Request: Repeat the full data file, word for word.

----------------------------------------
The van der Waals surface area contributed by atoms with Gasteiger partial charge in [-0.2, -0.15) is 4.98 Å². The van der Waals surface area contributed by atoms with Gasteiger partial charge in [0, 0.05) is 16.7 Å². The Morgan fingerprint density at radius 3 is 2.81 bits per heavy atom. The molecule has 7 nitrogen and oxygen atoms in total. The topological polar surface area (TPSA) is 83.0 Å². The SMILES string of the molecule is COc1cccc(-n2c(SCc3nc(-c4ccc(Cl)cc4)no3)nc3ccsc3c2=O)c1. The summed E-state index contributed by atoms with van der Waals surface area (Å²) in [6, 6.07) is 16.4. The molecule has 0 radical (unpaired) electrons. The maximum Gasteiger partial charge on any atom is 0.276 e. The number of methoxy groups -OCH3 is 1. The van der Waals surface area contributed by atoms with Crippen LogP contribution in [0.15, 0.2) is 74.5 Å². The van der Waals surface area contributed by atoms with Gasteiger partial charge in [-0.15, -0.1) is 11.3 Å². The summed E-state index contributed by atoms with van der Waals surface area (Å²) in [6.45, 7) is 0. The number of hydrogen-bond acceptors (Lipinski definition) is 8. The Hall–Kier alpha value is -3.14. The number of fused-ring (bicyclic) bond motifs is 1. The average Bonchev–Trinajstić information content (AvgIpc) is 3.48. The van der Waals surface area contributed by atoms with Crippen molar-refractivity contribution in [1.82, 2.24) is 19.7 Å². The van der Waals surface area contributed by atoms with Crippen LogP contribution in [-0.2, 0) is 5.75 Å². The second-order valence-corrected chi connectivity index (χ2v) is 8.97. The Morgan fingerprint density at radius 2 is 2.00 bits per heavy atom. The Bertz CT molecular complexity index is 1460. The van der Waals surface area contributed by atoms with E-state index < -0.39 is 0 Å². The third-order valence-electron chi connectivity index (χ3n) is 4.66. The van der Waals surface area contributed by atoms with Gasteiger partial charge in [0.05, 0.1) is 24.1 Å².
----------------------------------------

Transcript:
The van der Waals surface area contributed by atoms with Gasteiger partial charge in [-0.2, -0.15) is 4.98 Å². The van der Waals surface area contributed by atoms with Gasteiger partial charge in [0, 0.05) is 16.7 Å². The Morgan fingerprint density at radius 3 is 2.81 bits per heavy atom. The molecule has 7 nitrogen and oxygen atoms in total. The topological polar surface area (TPSA) is 83.0 Å². The SMILES string of the molecule is COc1cccc(-n2c(SCc3nc(-c4ccc(Cl)cc4)no3)nc3ccsc3c2=O)c1. The summed E-state index contributed by atoms with van der Waals surface area (Å²) in [6, 6.07) is 16.4. The molecule has 0 radical (unpaired) electrons. The maximum Gasteiger partial charge on any atom is 0.276 e. The number of methoxy groups -OCH3 is 1. The van der Waals surface area contributed by atoms with Crippen LogP contribution in [0.15, 0.2) is 74.5 Å². The van der Waals surface area contributed by atoms with Gasteiger partial charge in [-0.15, -0.1) is 11.3 Å². The summed E-state index contributed by atoms with van der Waals surface area (Å²) in [6.45, 7) is 0. The number of hydrogen-bond acceptors (Lipinski definition) is 8. The Hall–Kier alpha value is -3.14. The number of fused-ring (bicyclic) bond motifs is 1. The average Bonchev–Trinajstić information content (AvgIpc) is 3.48. The van der Waals surface area contributed by atoms with Crippen molar-refractivity contribution in [1.82, 2.24) is 19.7 Å². The van der Waals surface area contributed by atoms with Crippen LogP contribution in [-0.2, 0) is 5.75 Å². The second-order valence-corrected chi connectivity index (χ2v) is 8.97. The Morgan fingerprint density at radius 2 is 2.00 bits per heavy atom. The Bertz CT molecular complexity index is 1460. The van der Waals surface area contributed by atoms with E-state index < -0.39 is 0 Å². The third-order valence-electron chi connectivity index (χ3n) is 4.66. The van der Waals surface area contributed by atoms with Gasteiger partial charge in [0.05, 0.1) is 24.1 Å².